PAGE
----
KADIMA, Israel — Rafaat Mwasy hefted an etrog in his hand, testing the fruit's size and weight, poking at the thick, bumpy skin with a toothpick, looking for unsightly holes or bruises.
Seventeen years as an orchard foreman have taught Mr. Mwasy, an Israeli Arab from Baka al-Garbiyeh, a nearby town, what Yossi Ludmir, his Orthodox Jewish boss, looks for in an etrog, or citron fruit.
"It's about shape, cleanliness and a perfect stem," he said. "A perfect etrog should be a thing of beauty."
The global market for the citron, a pulpy cousin of the lemon, is not large. Nearly the only use it has is in celebrating the weeklong Jewish autumn holiday of Sukkot. But what market there is has been dominated by Mr. Ludmir and his family for generations. The family holdings here, some 74 acres of orchards, produce 70 percent of the world's supply.
The whole enterprise — growing, harvesting, packing and selling — takes place each year from April through September or October, depending on when Sukkot falls. This year, the holiday came fairly early on the secular calendar; it ends on Sept. 27.
In a typical year, the Ludmirs ship around 100,000 etrogim, as citrons for ritual use are called, to the United States for the brief selling season, and another 70,000 are sold domestically.
Supplies were a little tight this year because of a chilly spring in Israel and the early dates for Sukkot.
When Mr. Mwasy's pickers are busy in the orchards in early September, the etrogim are still green; those destined for export will have time to finish ripening and turn yellow during shipment. But color is not crucial: shape, size, bumps and bruises determine which fruit is acceptable and which is worthless.
Mr. Ludmir, whose father, brothers and cousins are also in the business, handed a few to a group of customers who visited the orchard to choose in person, magnifying glass in hand.
"They come every year to fulfill the mitzvah of picking their own," Mr. Mwasy said, using the Hebrew term for a positive commandment. "The rabbis want 110 percent."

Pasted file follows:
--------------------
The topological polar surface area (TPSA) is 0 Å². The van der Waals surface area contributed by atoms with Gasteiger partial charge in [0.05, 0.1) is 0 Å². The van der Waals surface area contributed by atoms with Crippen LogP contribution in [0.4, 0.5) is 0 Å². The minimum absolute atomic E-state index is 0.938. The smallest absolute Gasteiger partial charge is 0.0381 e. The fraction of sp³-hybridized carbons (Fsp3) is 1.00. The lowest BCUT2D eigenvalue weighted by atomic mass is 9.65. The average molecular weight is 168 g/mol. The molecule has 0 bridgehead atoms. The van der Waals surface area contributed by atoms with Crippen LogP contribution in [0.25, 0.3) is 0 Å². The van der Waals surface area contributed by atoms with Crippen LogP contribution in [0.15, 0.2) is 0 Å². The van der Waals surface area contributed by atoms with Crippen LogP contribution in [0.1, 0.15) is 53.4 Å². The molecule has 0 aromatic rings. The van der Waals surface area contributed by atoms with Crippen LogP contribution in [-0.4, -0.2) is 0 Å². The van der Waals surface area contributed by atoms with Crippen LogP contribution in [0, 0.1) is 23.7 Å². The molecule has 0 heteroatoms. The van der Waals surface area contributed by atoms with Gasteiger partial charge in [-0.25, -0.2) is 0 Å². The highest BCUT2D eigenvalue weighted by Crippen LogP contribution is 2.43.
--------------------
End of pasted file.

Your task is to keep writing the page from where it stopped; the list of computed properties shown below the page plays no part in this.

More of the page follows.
In the Torah, the Israelites are commanded to celebrate the Sukkot harvest holiday with fruit of "a beautiful tree," an expression that in Hebrew includes the word hadar. Hadar also means citron tree, so over the years rabbis have interpreted the passage to call for etrogim. Etrog is an Aramaic word literally meaning "delightful."
"To the untrained eye, this etrog looks like that etrog," said David Wiseman, an Englishman who wrote a book on etrogim and grows some of his own at his home in Dallas. "But if you're looking closely at every square centimeter with a magnifying glass, you want the minimum number of blemishes."
Some imperfections render the fruit unfit for use in the ritual, when they are shaken in six directions while held with a lulav, palm fronds woven with myrtle and willow branches. Other imperfections merely reduce the fruit's value. Most etrogim sell for $10 to $15 retail; wealthy buyers might pay $1,000 for an especially fine specimen.
Prices like those for an unprepossessing citrus fruit have led some consumers to wonder whether the market has been rigged. With fewer than a dozen growers and dealers selling etrogim on a commercial scale, mutterings about collusion have been heard year after year.
The growers and dealers scoff at the idea, and Mr. Wiseman agrees. "Can two Jews agree on anything, much less the price and supply of etrogim?" he said. "There is competition, and it can be tough. But a cartel? That defies all logic."
Still, it is hardly an unfettered market, because of the religious imperative. "Observant Jews need an etrog, so the normal laws of pricing don't apply, because there's no substitution," said Meir Tamari, a retired Bank of Israel economist who lectures on Jewish business ethics.
Mr. Tamari said the rabbis who certify that the etrogim are kosher intervened a few years ago to halt a long period of rising prices. They encouraged dealers to begin packing etrogim in sets with lulavs, and to classify them in five grades from basic to choice for ease of comparison.
If there were fat profits to be made in the etrog business, Mr. Tamari said, more growers would jump in. A few have, in Italy, Morocco and Cyprus. But "there isn't an alterative use for it," Mr. Tamari said, so "there is a built-in factor to limit the number of etrogim."
Mr. Ludmir said production costs were rising, especially for water and labor in Israel, and demand had not grown much from year to year.
Yaacov Charlap runs an etrog distribution business in Kew Gardens, Queens, selling fruit that is grown by his twin brother, Chaim, in Israel as well as some shipped from Italy. He said that his prices had not changed in 10 years.
"It's a tough business," Mr. Charlap said. "You have to enjoy it to be in it."
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